CHESTERFIELD COUNTY, Va. (WRIC) — Coyotes prowl around communities in Central Virginia all year, but during the species’ mating season from January through March, they might be more visible than normal.

Mike Fies with the Virginia Department of Wildlife Resources noted coyotes’ increasing presence in more residential environments.

“They are becoming increasingly abundant in urban areas,” Fies said.

Therefore, people should be familiar with potential behavioral patterns that parallel the upcoming peak in mating season.

“The males might be a little more territorial in the breeding season,” Fies said.

Despite more of these large canines set to emerge from the woodworks, most humans don’t actually interact with them. Coyotes generally lurk about in the shadows of the night — refraining from making human contact.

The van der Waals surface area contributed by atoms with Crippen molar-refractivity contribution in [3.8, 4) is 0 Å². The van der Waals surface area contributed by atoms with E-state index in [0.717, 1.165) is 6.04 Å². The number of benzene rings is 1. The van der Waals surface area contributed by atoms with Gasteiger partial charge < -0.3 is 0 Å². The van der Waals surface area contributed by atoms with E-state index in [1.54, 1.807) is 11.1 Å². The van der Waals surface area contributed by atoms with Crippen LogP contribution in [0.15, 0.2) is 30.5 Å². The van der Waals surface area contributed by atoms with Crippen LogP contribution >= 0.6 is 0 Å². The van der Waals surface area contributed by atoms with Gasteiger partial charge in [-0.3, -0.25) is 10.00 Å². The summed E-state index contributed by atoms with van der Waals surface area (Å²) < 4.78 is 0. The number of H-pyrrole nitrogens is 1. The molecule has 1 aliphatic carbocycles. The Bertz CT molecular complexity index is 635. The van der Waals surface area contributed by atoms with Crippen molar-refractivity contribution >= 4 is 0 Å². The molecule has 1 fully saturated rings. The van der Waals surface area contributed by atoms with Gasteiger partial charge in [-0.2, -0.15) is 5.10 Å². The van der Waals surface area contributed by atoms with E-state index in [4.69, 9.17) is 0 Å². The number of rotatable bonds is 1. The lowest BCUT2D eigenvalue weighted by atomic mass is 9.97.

“[People] shouldn’t necessarily be afraid of the coyotes unless the coyotes are bold or acting aggressive towards people,” Fies clarified.

Aggression can go hand-in-hand with the male coyotes’ increased territorialism. To avoid any undesirable encounters with these creatures, people should refrain from leaving any sort of food outside or near their homes. This includes, but isn’t limited to, trash, scraps, pet food, fallen fruit and even bird feeders.

“They’re also a little more challenged for food resources in the late winter,” Fies said. “So they might be more apt to attack a small dog or cat when food resources are low.”

However, coyotes are most aggressive after the pups are born, rather than during the mating season. This boom, also called “pupping season,” begins around March or April. It is almost impossible to tame a wild coyote once it is aggravated.

“Once a coyote does become aggressive, you can’t really turn that behavior back,” Fies said. “So that animal needs to be removed from the landscape.”

For more information about coyotes in Virginia, visit the Department of Wildlife Resources online.